It was in 1991 that we saw the real meaning of the oft-repeated phrase that it’s always ‘stupid politics’ which overtakes good economics, said former finance minister Yashwant Sinha
Former finance minister and BJP leader Yashwant Sinha has said the former prime minister Dr. Manmohan Singh should not get the sole credit for taking a bold step of ordering devaluation of rupee in 1991 and kick starting economic reforms. “He had no choice except to present the kind of budget to get over a large loan [from International monetary fund],’ he said.
In an exclusive interview that appears in a special edition of Governance Now to mark 25 years of economic reforms, Sinha recalls how prime minister Chandra Shekhar, in whose government he was serving as the finance minister, had saved India from defaulting on payment of external debts by mortgaging gold reserves to raise funds.
“Chandra Shekhar was a pragmatic leader; he even didn’t let his socialistic ideology come in the way of goof governance,” he said. “He (Chandra Shekhar) had realised that India could no longer live in isolation. He was a progressive leader. Today, many people have started acknowledging the fact that history has not judged him rightly so far”.
He said though all the successive governments since 1991 had taken reforms forward nobody had tried to build a political consensus on it. “GST [goods and services tax] is one such provision which is not happening because of the lack of consensus,” he said.
Sinha recalls that in 1991, when India had dangerously low foreign exchange reserves, “the political situation was quite shaky and the economic situation was pretty grim. This, together, was a deadly combination”.
“Actually, it was in 1991 that we saw the real meaning of the oft repeated phrase that it’s always ‘stupid politics’ which overtakes good economics,” he said.
He said that the Congress had pulled the rug under the Chandra Shekhar government’s feet right before we were to present the annual budget. “I was ordered to present an interim budget. The game plan of the Congress was clear – they knew that we were going to present a reform-oriented budget. Later the government had to go to the IMF [International monetary fund] for a bigger loan to overcome the BoP [balance of payment] crisis and also to move the economy forward.”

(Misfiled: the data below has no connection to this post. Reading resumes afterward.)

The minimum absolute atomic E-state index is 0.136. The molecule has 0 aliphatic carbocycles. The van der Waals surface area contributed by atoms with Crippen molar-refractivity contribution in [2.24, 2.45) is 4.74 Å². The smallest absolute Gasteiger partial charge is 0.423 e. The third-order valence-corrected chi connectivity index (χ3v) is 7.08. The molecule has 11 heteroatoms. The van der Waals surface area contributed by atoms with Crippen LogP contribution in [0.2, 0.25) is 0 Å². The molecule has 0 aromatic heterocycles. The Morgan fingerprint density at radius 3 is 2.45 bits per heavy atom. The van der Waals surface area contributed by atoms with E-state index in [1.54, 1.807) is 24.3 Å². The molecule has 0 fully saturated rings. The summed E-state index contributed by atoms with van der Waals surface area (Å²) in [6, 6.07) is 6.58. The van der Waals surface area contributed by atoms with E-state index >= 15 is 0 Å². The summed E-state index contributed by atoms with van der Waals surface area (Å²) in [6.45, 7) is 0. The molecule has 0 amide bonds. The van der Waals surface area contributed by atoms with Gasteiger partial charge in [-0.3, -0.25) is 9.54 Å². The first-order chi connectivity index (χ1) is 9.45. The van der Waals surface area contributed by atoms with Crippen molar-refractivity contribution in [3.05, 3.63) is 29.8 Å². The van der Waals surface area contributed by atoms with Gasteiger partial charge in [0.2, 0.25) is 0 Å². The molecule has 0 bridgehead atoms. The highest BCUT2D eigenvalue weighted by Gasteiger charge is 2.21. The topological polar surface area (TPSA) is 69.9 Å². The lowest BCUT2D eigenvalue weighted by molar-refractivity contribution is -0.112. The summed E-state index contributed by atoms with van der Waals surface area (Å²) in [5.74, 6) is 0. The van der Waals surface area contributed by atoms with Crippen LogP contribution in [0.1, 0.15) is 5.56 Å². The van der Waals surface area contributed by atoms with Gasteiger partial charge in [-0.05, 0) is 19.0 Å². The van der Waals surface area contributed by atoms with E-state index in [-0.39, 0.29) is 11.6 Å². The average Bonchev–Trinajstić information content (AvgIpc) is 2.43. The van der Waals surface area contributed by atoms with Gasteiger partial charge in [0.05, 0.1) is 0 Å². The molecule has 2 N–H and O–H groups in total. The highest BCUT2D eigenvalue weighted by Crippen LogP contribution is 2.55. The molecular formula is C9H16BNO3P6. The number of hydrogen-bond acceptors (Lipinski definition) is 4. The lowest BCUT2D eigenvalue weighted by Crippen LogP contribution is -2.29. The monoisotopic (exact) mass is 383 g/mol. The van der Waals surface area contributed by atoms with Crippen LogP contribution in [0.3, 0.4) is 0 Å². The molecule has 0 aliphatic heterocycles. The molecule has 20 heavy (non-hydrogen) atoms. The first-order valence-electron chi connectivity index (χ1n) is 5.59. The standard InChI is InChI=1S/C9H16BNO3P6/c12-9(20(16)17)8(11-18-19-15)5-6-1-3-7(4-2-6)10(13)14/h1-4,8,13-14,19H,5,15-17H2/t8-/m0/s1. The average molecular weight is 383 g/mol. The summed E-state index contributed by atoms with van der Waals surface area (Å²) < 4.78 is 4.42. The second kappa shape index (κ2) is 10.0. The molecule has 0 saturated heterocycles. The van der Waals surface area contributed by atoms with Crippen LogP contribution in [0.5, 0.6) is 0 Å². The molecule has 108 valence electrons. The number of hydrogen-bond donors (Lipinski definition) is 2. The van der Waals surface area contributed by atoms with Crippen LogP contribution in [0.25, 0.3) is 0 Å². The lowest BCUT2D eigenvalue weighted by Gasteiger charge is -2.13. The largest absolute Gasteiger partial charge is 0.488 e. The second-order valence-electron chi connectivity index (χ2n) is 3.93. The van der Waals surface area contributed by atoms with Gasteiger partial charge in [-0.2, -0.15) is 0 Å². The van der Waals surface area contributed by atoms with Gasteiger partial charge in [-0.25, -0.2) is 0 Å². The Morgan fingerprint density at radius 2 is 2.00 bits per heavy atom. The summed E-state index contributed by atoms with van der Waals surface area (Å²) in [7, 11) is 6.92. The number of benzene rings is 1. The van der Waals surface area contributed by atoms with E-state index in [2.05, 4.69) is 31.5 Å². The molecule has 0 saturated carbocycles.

“[PV] Narasimha Rao took over as prime minister on June 25, 1991. Till then and even before the Chandra Shekhar [caretaker] government was always firefighting to prevent India from defaulting on repayment of external debt. This was a huge challenge. The RBI and the ministry of finance were monitoring the situation round-the-clock. It goes to the credit of the Chandra Shekhar government that in spite of being a caretaker government we managed to ensure that India did not default on repayment,” said Sinha who was at the helm when the economy was in the worst crisis.
Sinha said that all the long- and short-term loans had been taken by the Rajiv Gandhi government. “Interestingly, neither his nor the next, VP Singh government, had taken care to process the repayment. In fact, the mortgaging of gold had become an absolute necessity to make sure that the next government did not inherit an empty treasury.”
“In fact, very few people would remember today that in 1991, terrorists had abducted five Swedish nationals in Kashmir. It was Chandra Shekhar who had picked the phone to dial [Pakistan prime minister] Nawaz Sharif’s number. He spoke with Nawaz Sharif and soon the Swedish people were released. This was his way of handling a crisis. Now compare this with the handling of the Rubaiya Sayeed abduction by the VP Singh government [by releasing five dreaded terrorists in exchange for release of home minister Mufti Mohammed Sayeed’s daughter]. And we should keep in mind that Chandra Shekhar had a clout of only 56 MPs.
On what all has changed in the last 25 years, the former finance minister said that “during this period the economic growth has been far more impressive than it was before. This has resulted in creation of more wealth. However, the sad part is that this growth story has not remained consistent. It has been like a stop-and-go story and sometimes it would completely stop. Overall the economic reform has been necessarily slow”.
To read the full interview click here